Free format text: ASSIGNMENT OF ASSIGNORS INTEREST.;ASSIGNOR:NL INDUSTRIES, INC., A NJ CORP.;REEL/FRAME:005091/0020
Effective date: 19890210
|Mar 8, 1989||AS||Assignment|
Owner name: CHASE MANHATTAN BANK (NATIONAL ASSOCIATION), THE
Free format text: SECURITY INTEREST;ASSIGNOR:BAROID CORPORATION, A CORP. OF DE.;REEL/FRAME:005196/0501
Effective date: 19881222
|Aug 25, 1989||FPAY||Fee payment|
Year of fee payment: 4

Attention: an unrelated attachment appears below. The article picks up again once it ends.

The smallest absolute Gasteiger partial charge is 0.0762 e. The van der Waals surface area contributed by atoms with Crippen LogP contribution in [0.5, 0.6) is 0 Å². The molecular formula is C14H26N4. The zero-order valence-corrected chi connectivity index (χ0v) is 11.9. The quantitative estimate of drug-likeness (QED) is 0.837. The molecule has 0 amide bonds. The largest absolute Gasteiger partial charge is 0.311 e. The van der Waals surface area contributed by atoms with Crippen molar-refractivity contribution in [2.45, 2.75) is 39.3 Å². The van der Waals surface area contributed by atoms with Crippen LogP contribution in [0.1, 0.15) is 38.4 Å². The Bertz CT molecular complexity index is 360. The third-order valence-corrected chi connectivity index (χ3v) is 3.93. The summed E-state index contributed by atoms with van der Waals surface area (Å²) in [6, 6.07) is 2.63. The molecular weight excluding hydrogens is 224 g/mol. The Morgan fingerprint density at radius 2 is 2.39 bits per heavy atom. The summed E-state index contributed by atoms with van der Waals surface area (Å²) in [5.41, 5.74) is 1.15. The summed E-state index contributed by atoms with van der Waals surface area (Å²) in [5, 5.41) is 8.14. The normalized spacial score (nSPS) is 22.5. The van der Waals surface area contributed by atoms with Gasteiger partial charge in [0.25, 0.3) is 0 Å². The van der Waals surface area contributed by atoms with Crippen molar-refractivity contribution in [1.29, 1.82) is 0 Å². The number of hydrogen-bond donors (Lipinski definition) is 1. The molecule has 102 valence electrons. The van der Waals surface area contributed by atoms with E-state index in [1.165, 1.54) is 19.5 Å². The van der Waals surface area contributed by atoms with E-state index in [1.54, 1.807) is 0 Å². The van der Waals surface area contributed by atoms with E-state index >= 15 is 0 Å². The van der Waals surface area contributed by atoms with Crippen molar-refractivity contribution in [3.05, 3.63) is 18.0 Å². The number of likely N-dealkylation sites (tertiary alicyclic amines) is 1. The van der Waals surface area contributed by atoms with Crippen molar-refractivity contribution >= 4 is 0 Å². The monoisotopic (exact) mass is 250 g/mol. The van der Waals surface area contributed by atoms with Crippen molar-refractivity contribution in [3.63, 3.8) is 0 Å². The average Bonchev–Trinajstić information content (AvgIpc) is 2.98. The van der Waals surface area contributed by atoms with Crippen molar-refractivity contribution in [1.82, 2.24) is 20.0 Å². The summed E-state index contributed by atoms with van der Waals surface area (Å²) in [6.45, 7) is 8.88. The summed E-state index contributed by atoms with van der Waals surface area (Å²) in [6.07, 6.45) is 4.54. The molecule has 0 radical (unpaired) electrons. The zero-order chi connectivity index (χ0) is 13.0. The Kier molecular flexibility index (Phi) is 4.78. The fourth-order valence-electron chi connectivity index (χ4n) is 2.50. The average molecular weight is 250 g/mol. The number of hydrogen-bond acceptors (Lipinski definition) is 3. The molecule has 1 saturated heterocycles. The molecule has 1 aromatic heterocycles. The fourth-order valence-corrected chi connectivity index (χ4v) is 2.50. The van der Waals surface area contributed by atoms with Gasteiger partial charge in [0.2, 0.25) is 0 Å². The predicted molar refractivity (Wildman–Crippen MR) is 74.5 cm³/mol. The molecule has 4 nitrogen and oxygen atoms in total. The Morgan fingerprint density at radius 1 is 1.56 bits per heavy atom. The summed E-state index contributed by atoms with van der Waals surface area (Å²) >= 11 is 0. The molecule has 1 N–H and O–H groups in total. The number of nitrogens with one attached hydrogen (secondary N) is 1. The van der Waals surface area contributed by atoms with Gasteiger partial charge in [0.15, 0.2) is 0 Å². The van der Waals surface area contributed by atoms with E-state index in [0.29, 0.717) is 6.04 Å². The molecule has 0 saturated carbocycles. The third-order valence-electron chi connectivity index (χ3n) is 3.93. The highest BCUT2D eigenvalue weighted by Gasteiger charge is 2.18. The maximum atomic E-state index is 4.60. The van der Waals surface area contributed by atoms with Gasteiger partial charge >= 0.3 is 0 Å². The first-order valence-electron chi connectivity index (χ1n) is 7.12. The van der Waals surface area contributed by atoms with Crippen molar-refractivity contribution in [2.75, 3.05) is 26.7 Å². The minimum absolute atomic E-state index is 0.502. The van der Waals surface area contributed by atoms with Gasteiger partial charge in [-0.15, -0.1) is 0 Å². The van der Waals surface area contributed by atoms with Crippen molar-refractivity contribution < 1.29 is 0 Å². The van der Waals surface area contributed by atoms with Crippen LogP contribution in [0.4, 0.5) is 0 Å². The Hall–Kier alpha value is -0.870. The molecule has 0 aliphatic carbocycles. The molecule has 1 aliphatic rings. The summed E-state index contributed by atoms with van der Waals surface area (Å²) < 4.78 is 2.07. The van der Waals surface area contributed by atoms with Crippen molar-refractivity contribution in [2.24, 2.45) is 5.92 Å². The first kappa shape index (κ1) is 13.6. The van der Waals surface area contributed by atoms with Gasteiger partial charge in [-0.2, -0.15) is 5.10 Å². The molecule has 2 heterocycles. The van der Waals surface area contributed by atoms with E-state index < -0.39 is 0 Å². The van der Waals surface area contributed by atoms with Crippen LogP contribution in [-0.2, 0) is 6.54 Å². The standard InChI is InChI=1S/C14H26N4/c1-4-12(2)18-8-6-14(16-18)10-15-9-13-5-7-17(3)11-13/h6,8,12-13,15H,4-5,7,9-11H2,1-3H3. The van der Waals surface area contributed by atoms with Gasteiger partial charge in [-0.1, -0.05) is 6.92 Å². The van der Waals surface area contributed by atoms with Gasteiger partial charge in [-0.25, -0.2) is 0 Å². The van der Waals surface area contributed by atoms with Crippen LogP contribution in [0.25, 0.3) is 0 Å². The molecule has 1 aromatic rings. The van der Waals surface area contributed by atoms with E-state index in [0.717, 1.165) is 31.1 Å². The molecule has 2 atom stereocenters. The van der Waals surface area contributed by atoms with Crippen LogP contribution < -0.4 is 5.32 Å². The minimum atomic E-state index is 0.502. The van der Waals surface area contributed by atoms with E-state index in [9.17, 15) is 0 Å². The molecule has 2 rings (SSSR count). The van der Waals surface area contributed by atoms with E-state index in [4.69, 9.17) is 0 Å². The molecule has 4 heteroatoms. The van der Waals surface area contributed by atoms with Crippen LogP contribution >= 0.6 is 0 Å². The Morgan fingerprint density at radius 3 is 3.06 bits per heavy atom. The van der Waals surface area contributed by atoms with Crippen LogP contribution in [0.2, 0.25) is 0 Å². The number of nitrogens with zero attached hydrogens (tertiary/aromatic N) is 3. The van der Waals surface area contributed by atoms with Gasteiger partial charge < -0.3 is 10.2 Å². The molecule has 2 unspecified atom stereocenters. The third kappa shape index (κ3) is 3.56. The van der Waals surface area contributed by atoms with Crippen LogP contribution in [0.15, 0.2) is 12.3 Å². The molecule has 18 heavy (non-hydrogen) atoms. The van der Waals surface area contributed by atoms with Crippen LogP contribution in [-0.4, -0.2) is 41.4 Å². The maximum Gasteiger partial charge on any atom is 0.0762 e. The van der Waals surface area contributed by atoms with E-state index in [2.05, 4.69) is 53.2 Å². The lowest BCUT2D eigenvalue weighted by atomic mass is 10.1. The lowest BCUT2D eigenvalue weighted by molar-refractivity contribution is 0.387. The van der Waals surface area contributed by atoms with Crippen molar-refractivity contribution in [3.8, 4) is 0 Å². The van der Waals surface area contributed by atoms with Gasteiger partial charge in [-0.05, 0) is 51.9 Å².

|May 7, 1992||AS||Assignment|
Owner name: BAROID CORPORATION, TEXAS
Free format text: RELEASED BY SECURED PARTY;ASSIGNOR:CHASE MANHATTAN BANK, THE;REEL/FRAME:006085/0590
Effective date: 19911021
|Aug 27, 1993||FPAY||Fee payment|
Year of fee payment: 8
|Oct 14, 1997||REMI||Maintenance fee reminder mailed|
|Mar 8, 1998||LAPS||Lapse for failure to pay maintenance fees|
|May 19, 1998||FP||Expired due to failure to pay maintenance fee|
Effective date: 19980311